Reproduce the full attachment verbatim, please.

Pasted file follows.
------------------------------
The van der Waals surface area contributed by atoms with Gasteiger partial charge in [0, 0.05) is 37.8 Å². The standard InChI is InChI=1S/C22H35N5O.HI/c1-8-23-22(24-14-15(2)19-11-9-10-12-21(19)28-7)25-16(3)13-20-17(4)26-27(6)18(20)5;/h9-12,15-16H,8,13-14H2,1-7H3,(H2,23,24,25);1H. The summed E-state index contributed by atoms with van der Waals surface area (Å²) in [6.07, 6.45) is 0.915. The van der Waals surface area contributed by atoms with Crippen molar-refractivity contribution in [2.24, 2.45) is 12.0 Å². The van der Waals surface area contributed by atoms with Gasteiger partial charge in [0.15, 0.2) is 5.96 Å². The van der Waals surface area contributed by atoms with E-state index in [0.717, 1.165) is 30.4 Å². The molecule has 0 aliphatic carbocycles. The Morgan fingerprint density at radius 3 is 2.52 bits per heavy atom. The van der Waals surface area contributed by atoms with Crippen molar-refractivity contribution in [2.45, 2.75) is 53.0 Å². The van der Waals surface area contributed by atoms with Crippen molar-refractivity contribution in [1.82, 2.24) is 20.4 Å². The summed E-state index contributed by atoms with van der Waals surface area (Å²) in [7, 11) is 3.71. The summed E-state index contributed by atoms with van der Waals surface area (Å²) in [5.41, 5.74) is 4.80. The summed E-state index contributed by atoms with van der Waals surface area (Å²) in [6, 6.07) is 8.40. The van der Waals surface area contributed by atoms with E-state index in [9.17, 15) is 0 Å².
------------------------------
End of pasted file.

The van der Waals surface area contributed by atoms with Gasteiger partial charge in [0, 0.05) is 37.8 Å². The standard InChI is InChI=1S/C22H35N5O.HI/c1-8-23-22(24-14-15(2)19-11-9-10-12-21(19)28-7)25-16(3)13-20-17(4)26-27(6)18(20)5;/h9-12,15-16H,8,13-14H2,1-7H3,(H2,23,24,25);1H. The summed E-state index contributed by atoms with van der Waals surface area (Å²) in [6.07, 6.45) is 0.915. The van der Waals surface area contributed by atoms with Crippen molar-refractivity contribution in [2.24, 2.45) is 12.0 Å². The van der Waals surface area contributed by atoms with Gasteiger partial charge in [0.15, 0.2) is 5.96 Å². The van der Waals surface area contributed by atoms with E-state index in [0.717, 1.165) is 30.4 Å². The molecule has 0 aliphatic carbocycles. The Morgan fingerprint density at radius 3 is 2.52 bits per heavy atom. The van der Waals surface area contributed by atoms with Crippen molar-refractivity contribution in [2.45, 2.75) is 53.0 Å². The van der Waals surface area contributed by atoms with Crippen molar-refractivity contribution in [1.82, 2.24) is 20.4 Å². The summed E-state index contributed by atoms with van der Waals surface area (Å²) in [7, 11) is 3.71. The summed E-state index contributed by atoms with van der Waals surface area (Å²) in [5.41, 5.74) is 4.80. The summed E-state index contributed by atoms with van der Waals surface area (Å²) in [6, 6.07) is 8.40. The van der Waals surface area contributed by atoms with E-state index in [9.17, 15) is 0 Å².